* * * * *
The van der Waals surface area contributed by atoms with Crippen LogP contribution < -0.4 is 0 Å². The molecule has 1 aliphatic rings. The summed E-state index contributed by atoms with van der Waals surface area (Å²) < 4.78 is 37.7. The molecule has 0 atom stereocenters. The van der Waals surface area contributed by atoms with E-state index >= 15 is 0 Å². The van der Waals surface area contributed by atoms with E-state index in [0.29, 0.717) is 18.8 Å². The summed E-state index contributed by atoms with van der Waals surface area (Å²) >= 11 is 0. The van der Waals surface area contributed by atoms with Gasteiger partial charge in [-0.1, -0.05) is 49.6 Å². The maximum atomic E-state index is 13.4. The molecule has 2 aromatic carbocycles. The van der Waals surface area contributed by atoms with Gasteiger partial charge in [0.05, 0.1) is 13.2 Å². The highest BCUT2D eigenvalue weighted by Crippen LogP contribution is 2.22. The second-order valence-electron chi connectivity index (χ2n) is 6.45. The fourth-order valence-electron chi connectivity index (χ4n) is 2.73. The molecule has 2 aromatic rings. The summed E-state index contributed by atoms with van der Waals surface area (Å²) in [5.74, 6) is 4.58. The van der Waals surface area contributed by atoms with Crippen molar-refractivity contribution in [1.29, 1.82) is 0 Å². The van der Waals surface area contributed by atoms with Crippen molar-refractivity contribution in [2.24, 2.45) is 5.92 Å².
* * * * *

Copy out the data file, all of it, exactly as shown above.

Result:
The van der Waals surface area contributed by atoms with Crippen LogP contribution < -0.4 is 0 Å². The molecule has 1 aliphatic rings. The summed E-state index contributed by atoms with van der Waals surface area (Å²) < 4.78 is 37.7. The molecule has 0 atom stereocenters. The van der Waals surface area contributed by atoms with E-state index >= 15 is 0 Å². The van der Waals surface area contributed by atoms with E-state index in [0.29, 0.717) is 18.8 Å². The summed E-state index contributed by atoms with van der Waals surface area (Å²) >= 11 is 0. The van der Waals surface area contributed by atoms with Gasteiger partial charge in [-0.1, -0.05) is 49.6 Å². The maximum atomic E-state index is 13.4. The molecule has 2 aromatic carbocycles. The van der Waals surface area contributed by atoms with Gasteiger partial charge in [0.05, 0.1) is 13.2 Å². The highest BCUT2D eigenvalue weighted by Crippen LogP contribution is 2.22. The second-order valence-electron chi connectivity index (χ2n) is 6.45. The fourth-order valence-electron chi connectivity index (χ4n) is 2.73. The molecule has 2 aromatic rings. The summed E-state index contributed by atoms with van der Waals surface area (Å²) in [5.74, 6) is 4.58. The van der Waals surface area contributed by atoms with Crippen molar-refractivity contribution in [1.29, 1.82) is 0 Å². The van der Waals surface area contributed by atoms with Crippen molar-refractivity contribution in [2.24, 2.45) is 5.92 Å².